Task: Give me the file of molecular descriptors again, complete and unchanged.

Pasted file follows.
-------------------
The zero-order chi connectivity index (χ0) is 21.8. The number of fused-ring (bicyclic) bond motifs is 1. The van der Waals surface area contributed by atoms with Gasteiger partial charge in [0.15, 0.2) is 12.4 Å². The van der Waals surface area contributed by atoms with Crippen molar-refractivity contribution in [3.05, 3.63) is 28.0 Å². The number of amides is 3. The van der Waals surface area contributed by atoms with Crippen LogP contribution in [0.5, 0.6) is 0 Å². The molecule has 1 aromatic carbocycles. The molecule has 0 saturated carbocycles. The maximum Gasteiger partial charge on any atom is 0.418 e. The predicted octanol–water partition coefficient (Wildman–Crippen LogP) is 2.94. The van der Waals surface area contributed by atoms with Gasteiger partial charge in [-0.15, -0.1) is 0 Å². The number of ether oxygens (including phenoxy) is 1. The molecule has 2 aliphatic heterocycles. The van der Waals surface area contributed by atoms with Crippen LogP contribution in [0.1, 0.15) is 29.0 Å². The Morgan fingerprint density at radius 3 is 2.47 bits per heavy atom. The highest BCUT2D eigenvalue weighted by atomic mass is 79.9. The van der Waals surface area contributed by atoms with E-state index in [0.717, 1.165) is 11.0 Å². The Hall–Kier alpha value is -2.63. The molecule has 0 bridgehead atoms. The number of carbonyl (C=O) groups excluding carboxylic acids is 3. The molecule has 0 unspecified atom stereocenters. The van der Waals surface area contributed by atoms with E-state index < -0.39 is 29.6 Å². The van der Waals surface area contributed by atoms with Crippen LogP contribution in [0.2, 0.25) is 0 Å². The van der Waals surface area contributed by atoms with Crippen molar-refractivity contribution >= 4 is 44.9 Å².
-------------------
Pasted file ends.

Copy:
The zero-order chi connectivity index (χ0) is 21.8. The number of fused-ring (bicyclic) bond motifs is 1. The van der Waals surface area contributed by atoms with Gasteiger partial charge in [0.15, 0.2) is 12.4 Å². The van der Waals surface area contributed by atoms with Crippen molar-refractivity contribution in [3.05, 3.63) is 28.0 Å². The number of amides is 3. The van der Waals surface area contributed by atoms with Crippen LogP contribution in [0.5, 0.6) is 0 Å². The molecule has 1 aromatic carbocycles. The molecule has 0 saturated carbocycles. The maximum Gasteiger partial charge on any atom is 0.418 e. The predicted octanol–water partition coefficient (Wildman–Crippen LogP) is 2.94. The van der Waals surface area contributed by atoms with Gasteiger partial charge in [-0.15, -0.1) is 0 Å². The number of ether oxygens (including phenoxy) is 1. The molecule has 2 aliphatic heterocycles. The van der Waals surface area contributed by atoms with Crippen LogP contribution in [0.1, 0.15) is 29.0 Å². The Morgan fingerprint density at radius 3 is 2.47 bits per heavy atom. The highest BCUT2D eigenvalue weighted by atomic mass is 79.9. The van der Waals surface area contributed by atoms with E-state index in [0.717, 1.165) is 11.0 Å². The Hall–Kier alpha value is -2.63. The molecule has 0 bridgehead atoms. The number of carbonyl (C=O) groups excluding carboxylic acids is 3. The molecule has 0 unspecified atom stereocenters. The van der Waals surface area contributed by atoms with E-state index < -0.39 is 29.6 Å². The van der Waals surface area contributed by atoms with Crippen LogP contribution in [0.2, 0.25) is 0 Å². The van der Waals surface area contributed by atoms with Crippen molar-refractivity contribution >= 4 is 44.9 Å².